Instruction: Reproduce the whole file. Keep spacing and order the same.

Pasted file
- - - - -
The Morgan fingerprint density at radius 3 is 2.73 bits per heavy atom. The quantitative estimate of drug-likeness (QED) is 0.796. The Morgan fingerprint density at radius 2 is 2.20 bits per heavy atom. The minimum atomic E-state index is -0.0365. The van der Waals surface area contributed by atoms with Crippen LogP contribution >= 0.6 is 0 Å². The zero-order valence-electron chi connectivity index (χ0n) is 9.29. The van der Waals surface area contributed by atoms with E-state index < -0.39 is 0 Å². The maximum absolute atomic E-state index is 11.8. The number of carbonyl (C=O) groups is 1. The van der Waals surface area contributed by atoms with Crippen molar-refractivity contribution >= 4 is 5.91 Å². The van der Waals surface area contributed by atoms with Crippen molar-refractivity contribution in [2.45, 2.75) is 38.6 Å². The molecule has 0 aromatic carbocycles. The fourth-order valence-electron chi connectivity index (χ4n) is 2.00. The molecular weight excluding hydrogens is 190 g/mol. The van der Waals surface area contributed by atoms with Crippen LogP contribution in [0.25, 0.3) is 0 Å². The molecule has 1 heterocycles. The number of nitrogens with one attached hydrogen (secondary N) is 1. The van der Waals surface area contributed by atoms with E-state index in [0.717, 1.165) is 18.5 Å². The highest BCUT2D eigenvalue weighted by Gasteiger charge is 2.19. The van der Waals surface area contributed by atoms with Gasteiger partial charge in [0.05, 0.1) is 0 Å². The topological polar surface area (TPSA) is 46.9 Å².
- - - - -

The Morgan fingerprint density at radius 3 is 2.73 bits per heavy atom. The quantitative estimate of drug-likeness (QED) is 0.796. The Morgan fingerprint density at radius 2 is 2.20 bits per heavy atom. The minimum atomic E-state index is -0.0365. The van der Waals surface area contributed by atoms with Crippen LogP contribution >= 0.6 is 0 Å². The zero-order valence-electron chi connectivity index (χ0n) is 9.29. The van der Waals surface area contributed by atoms with E-state index < -0.39 is 0 Å². The maximum absolute atomic E-state index is 11.8. The number of carbonyl (C=O) groups is 1. The van der Waals surface area contributed by atoms with Crippen molar-refractivity contribution >= 4 is 5.91 Å². The van der Waals surface area contributed by atoms with Crippen molar-refractivity contribution in [2.45, 2.75) is 38.6 Å². The molecule has 0 aromatic carbocycles. The fourth-order valence-electron chi connectivity index (χ4n) is 2.00. The molecular weight excluding hydrogens is 190 g/mol. The van der Waals surface area contributed by atoms with Crippen LogP contribution in [0.25, 0.3) is 0 Å². The molecule has 1 heterocycles. The number of nitrogens with one attached hydrogen (secondary N) is 1. The van der Waals surface area contributed by atoms with E-state index in [0.717, 1.165) is 18.5 Å². The highest BCUT2D eigenvalue weighted by Gasteiger charge is 2.19. The van der Waals surface area contributed by atoms with Gasteiger partial charge in [0.05, 0.1) is 0 Å². The topological polar surface area (TPSA) is 46.9 Å².